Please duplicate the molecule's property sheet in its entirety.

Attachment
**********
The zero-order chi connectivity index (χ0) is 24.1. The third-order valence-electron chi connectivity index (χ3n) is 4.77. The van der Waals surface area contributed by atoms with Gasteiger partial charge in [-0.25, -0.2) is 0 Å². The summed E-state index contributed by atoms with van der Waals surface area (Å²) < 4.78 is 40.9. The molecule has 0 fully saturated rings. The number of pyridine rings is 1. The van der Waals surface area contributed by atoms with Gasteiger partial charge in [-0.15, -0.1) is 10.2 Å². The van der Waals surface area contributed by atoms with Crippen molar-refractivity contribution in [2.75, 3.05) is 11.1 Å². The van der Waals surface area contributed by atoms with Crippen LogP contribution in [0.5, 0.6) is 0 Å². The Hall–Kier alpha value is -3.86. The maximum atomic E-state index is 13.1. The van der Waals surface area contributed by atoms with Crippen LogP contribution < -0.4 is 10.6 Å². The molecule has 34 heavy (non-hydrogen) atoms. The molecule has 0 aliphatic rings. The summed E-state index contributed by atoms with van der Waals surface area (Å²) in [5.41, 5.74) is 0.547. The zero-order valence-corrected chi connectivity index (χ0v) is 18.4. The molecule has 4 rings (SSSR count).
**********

The zero-order chi connectivity index (χ0) is 24.1. The third-order valence-electron chi connectivity index (χ3n) is 4.77. The van der Waals surface area contributed by atoms with Gasteiger partial charge in [-0.25, -0.2) is 0 Å². The summed E-state index contributed by atoms with van der Waals surface area (Å²) < 4.78 is 40.9. The molecule has 0 fully saturated rings. The number of pyridine rings is 1. The van der Waals surface area contributed by atoms with Gasteiger partial charge in [-0.15, -0.1) is 10.2 Å². The van der Waals surface area contributed by atoms with Crippen molar-refractivity contribution in [2.75, 3.05) is 11.1 Å². The van der Waals surface area contributed by atoms with Crippen LogP contribution in [0.5, 0.6) is 0 Å². The Hall–Kier alpha value is -3.86. The maximum atomic E-state index is 13.1. The van der Waals surface area contributed by atoms with Crippen LogP contribution < -0.4 is 10.6 Å². The molecule has 34 heavy (non-hydrogen) atoms. The molecule has 0 aliphatic rings. The summed E-state index contributed by atoms with van der Waals surface area (Å²) in [5.41, 5.74) is 0.547. The zero-order valence-corrected chi connectivity index (χ0v) is 18.4. The molecule has 4 rings (SSSR count).